Patients will soon have even more options when it comes to obtaining world-class care from Michigan Medicine.
Following a recent kick-off meeting, call center team members began scheduling the first Parkland Plaza appointments today, a major milestone in the development of the project. The state-of-the-art facility is scheduled to open Nov. 27 and will house more than 20 adult and pediatric primary and specialty care services.
“It’s an exciting time for everyone at Michigan Medicine,” said Rachel Wiltse, senior project manager. “It’s an organizational priority to expand our care to reach as many patients — and touch as many lives — as possible. We are reinvesting in the community and ensuring that great health care is available to patients across the region.”
‘A win-win for everyone’
The new health center is designed to help doctors, nurses, therapists and staff members provide a high-quality patient experience in an alternate and convenient location.
“With it being closer to many of their homes, patients will see Parkland Plaza as a viable option for their appointments the day the facility opens,” said Nichole Goodin, a training manager who is assisting with the project. “So we’re meeting a demand in the community — while at the same time easing congestion at the academic medical center. It’s truly a win-win for everyone.”
A wide range of services
With 75,000 square feet of space, Parkland Plaza will host a variety of different departments and ambulatory services. The facility will also house a blood-draw lab and a radiology unit for general imaging, CT scans, ultrasounds and mammography.
“It will be a cutting-edge facility for all types of patients,” said Yvette Salamey, senior project manager. “From treating newborns to caring for our oldest patients, Parkland Plaza demonstrates the versatile and impressive work performed across Michigan Medicine.”
Click here for more information about West Ann Arbor-Parkland Plaza.
It was a star-studded day at Michigan Medicine as employees gathered Wednesday for the annual Ice Cream Social and Researchpalooza.
The Hollywood-themed event recognized the hard work and dedication of faculty and staff and treated them to music, games, giveaways and sweets.
“It’s not often you get to have employees from every discipline come together to meet each other and see what kind of work they do,” said David Vanderstelt, an ECMO specialist. “On top of that, we get a chance to step away, eat ice cream and appreciate the beautiful weather. What could be better?”
Employees stole the spotlight all day long as they sang karaoke and posed for cameras along the red carpet while the organization’s leaders exercised their arm muscles scooping up generous servings of ice cream.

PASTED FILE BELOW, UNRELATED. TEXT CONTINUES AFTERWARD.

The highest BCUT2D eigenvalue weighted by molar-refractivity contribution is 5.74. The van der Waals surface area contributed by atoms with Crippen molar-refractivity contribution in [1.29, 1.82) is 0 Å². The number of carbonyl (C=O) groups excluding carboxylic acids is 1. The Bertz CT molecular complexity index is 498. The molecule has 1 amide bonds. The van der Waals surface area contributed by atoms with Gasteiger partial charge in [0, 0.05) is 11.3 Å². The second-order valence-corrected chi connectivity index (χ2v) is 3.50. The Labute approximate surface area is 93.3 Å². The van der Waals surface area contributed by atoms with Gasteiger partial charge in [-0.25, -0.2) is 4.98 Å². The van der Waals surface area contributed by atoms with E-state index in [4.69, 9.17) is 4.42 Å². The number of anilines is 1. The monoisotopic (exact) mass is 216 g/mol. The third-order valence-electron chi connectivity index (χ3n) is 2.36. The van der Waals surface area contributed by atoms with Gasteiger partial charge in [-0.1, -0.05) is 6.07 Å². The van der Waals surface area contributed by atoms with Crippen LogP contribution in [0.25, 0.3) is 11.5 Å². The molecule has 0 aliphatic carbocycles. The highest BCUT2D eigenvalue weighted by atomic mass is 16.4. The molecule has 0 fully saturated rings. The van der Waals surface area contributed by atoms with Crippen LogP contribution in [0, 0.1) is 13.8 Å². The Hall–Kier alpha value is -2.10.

“Michigan Medicine’s reputation as one of the best academic medical centers in the country is because of the efforts of our faculty and staff,” said Steve Bernstein, M.D., MPH, associate dean for clinical affairs and chief quality officer. “I believe it’s important to show our appreciation and celebrate the outstanding work our staff does in delivering the highest quality and safest care, performing ground-breaking research, and educating the next generation of providers. I feel privileged to work with our team and to be able to show my thanks by providing a cool treat on a hot day.”
Researchpalooza a blockbuster hit
In conjunction with the Ice Cream Social, the research community gathered in the med school courtyard for Researchpalooza to learn about each other’s work and services.
Hank Paulson, M.D., Ph.D., Lucille Groff Professor of Neurology and director of the Alzheimer’s Disease Center, had ample opportunity to cool off in the center’s dunk tank, while the Office of Regulatory Affairs brought two dogs to meet with faculty and staff.
The Department of Communication, meanwhile, used its booth to sign up subscribers for the new Michigan Health Lab research news website, a platform to share stories about the achievements of Michigan Medicine researchers and educators.
The department challenged anyone involved in research to explain their work in about 30 seconds, on camera, in language that anyone can understand. See how one team member did at describing her work:
And the winner is …
New this year, a raffle was held to give away themed gift baskets donated by vendors and departments as a token of their appreciation. All employees — whether they attended the Ice Cream Social or not — were entered into the raffle.